- Gonzo Twitter 1: Saturday Evening in Newtown, my experiment in live-tweeting a descriptive essay and still one of the best things I’ve written all year.
- How Dell fixed my monitor order, which is being used by clever consultants as an example of how to use social media for quality customer service.
- Sunday Thoughts about Journalism, a rather lengthy essay with many links to background on the Death of Newspapers this year.
- Finally, The Shave, a rather wonderful film we made.
- The Great Firewall of China: how it works, how to bypass it.
- Note to “old media” journalists: adapt, or stfu! This piece triggered an entire wave of discussion and was quoted globally.
- Winter Solstice Meditation.
- Anzac Day Rememberings.
- ABC Playback: so this is the future of television…? Nope! A review of what’s now called ABC iView.
- There ain’t no shortcuts to professionally-managed IT.
- Remembering the Space Age: Arthur C Clarke dead at 90.
- Super Hornets are Go.
- Jason Calacanis and the Evil Cult of the Internet Start-up. I don’t really think Jason is evil, but I do worry about the self-centred anti-human attitude of many people connected with Internet start-ups.
- New national anthem: I am So an Aussie, when the Snarky Platypus and I created, yes, a new national anthem. Aussie! Aussie! Aussie! Oi! Oi! Oi!
- Is it really so wrong to mix business and politics (and religion)?
- Leaving room for elephants: a chat with David Attenborough, a personal fave since it harks back to an interesting time in my life. This is still one of the most enjoyable interviews I’ve done. Ever.
- Angry geeks: “Don’t waste money on internet filters”, one of many articles I posted about censorship, but which outlined the key issues way back in January.
- Post 801: Kill the Hallucinating Goldfish.
Every year Gartner, one of the Big Consulting Firms, runs the Gartner Symposium where they disgorge their predictions for the IT industry into the eager minds of Big End of Town clients with deep pockets. Imagine a crow feeding its young, but wearing a suit.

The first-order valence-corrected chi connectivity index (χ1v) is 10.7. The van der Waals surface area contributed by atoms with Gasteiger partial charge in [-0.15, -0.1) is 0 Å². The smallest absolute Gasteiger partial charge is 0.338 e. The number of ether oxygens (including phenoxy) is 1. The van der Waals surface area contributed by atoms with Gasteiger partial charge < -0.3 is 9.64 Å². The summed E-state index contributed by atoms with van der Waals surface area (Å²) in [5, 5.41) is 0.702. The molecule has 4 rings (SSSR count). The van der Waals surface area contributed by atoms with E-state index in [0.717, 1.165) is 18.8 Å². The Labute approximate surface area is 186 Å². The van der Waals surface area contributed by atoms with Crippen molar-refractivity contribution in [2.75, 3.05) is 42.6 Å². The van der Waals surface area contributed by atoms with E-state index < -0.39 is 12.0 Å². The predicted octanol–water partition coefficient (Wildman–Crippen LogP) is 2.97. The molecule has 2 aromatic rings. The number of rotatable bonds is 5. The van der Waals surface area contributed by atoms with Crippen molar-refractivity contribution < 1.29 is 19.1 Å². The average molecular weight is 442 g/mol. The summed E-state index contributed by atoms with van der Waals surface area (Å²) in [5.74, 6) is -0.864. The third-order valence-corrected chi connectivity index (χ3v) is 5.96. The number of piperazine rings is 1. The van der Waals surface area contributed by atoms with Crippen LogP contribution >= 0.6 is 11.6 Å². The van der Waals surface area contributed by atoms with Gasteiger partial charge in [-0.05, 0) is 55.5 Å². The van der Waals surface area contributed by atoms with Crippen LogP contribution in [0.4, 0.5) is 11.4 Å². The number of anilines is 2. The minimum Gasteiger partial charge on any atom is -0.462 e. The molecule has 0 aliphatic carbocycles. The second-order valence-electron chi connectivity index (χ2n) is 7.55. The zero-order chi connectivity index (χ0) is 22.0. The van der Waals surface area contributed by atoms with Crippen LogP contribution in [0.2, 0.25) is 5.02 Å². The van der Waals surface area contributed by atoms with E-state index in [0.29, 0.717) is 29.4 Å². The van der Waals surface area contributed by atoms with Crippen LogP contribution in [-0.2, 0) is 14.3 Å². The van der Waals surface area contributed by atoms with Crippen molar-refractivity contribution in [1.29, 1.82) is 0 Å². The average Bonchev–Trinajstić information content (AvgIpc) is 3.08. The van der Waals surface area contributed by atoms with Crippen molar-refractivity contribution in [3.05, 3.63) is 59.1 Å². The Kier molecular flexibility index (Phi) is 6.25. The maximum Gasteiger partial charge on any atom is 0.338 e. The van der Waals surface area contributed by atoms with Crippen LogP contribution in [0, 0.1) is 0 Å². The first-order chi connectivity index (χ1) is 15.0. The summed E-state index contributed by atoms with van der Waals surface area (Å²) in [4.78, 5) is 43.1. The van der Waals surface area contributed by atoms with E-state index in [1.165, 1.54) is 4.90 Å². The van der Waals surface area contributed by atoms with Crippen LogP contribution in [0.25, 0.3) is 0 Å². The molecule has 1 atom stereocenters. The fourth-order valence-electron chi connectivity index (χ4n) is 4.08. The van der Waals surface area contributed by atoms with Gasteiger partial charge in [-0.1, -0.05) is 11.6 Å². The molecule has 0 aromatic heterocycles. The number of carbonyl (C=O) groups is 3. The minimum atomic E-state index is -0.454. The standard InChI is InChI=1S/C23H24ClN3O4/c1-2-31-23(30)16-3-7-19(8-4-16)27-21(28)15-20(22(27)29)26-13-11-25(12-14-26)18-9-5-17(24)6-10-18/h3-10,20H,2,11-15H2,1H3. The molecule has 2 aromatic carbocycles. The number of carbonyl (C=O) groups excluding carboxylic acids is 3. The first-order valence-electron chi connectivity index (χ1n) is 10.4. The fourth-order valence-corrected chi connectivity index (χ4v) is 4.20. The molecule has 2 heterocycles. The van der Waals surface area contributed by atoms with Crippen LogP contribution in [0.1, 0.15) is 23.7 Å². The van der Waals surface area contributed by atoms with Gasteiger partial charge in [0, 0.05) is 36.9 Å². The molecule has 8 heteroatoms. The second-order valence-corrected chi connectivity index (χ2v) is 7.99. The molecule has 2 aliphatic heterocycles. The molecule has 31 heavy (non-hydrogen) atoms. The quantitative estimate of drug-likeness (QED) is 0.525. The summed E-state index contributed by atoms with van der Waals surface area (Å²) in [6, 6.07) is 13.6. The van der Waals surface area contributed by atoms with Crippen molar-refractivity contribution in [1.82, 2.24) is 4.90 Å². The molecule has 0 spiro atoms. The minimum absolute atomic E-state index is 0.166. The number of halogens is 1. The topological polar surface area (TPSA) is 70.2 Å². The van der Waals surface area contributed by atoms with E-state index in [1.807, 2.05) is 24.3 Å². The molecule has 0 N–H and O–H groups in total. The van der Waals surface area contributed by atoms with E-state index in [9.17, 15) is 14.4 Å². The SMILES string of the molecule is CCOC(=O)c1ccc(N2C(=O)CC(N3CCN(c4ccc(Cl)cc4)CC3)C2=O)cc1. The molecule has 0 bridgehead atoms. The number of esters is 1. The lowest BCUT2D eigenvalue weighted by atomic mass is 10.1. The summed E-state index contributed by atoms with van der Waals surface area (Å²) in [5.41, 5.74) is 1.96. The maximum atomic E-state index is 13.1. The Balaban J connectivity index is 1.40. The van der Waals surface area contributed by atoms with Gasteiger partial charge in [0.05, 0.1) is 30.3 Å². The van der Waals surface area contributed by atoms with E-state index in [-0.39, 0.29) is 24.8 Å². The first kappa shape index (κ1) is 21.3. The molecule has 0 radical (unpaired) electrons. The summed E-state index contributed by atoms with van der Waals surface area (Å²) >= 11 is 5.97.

This year’s Sydney symposium is next week, but tonight Gartner consultants are previewing their Vision to a bunch of folks from the blogosphere.
I’ll be live blogging it right here from 6.30pm or shortly thereafter, depending on when the food and drinks get served.
Stilgherrian’s links for 22 June 2008 through 24 June 2008, gathered with care and compassion:
Continue reading “Links for 22 June 2008 through 24 June 2008”
The irony about the CeBIT email flood is that it makes them look desperate — yet their PR person told me yesterday that at this point, three weeks out from the start, they’ve already got more registrations than they did on opening day last year. So why do the emails keep coming? My guess is that at some point weeks ago, some executive somewhere signed off on a marketing plan, and now everyone’s dutifully following it. How… old-fashioned.
Hannover Fairs, the organisers of the CeBIT Australia IT trade show, must be shitting themselves about poor ticket sales or something. They certainly seem desperate.
These guys are spammy at the best of times, sending at least one email a week every week. But this year I’ve received three “Exclusive Limited Offer: Free Exhibition Entry” emails this month alone, plus today another one via the Australian Computer Society — yeah, that’s fuckin’ exclusive, eh? They’ve emailed a “Dear Bloggers” media release and phoned. Gawd!
I was underwhelmed last year and annoyed with the marketing wank-words.
Do these shows actually achieve anything any more? I mean, if you’ve got a new IT product you just tell TechCrunch and the geek world’s blogosphere of feral goldfish do the rest, right? Why herd everyone into a room, except to fuel an industry of hangers-on who make t-shirts and lame promotional giveaways?
[P.S. I am actually going. If nothing else I can collect some high-grade sarcasm for my podcast. But enough with the spam already, Hannover!]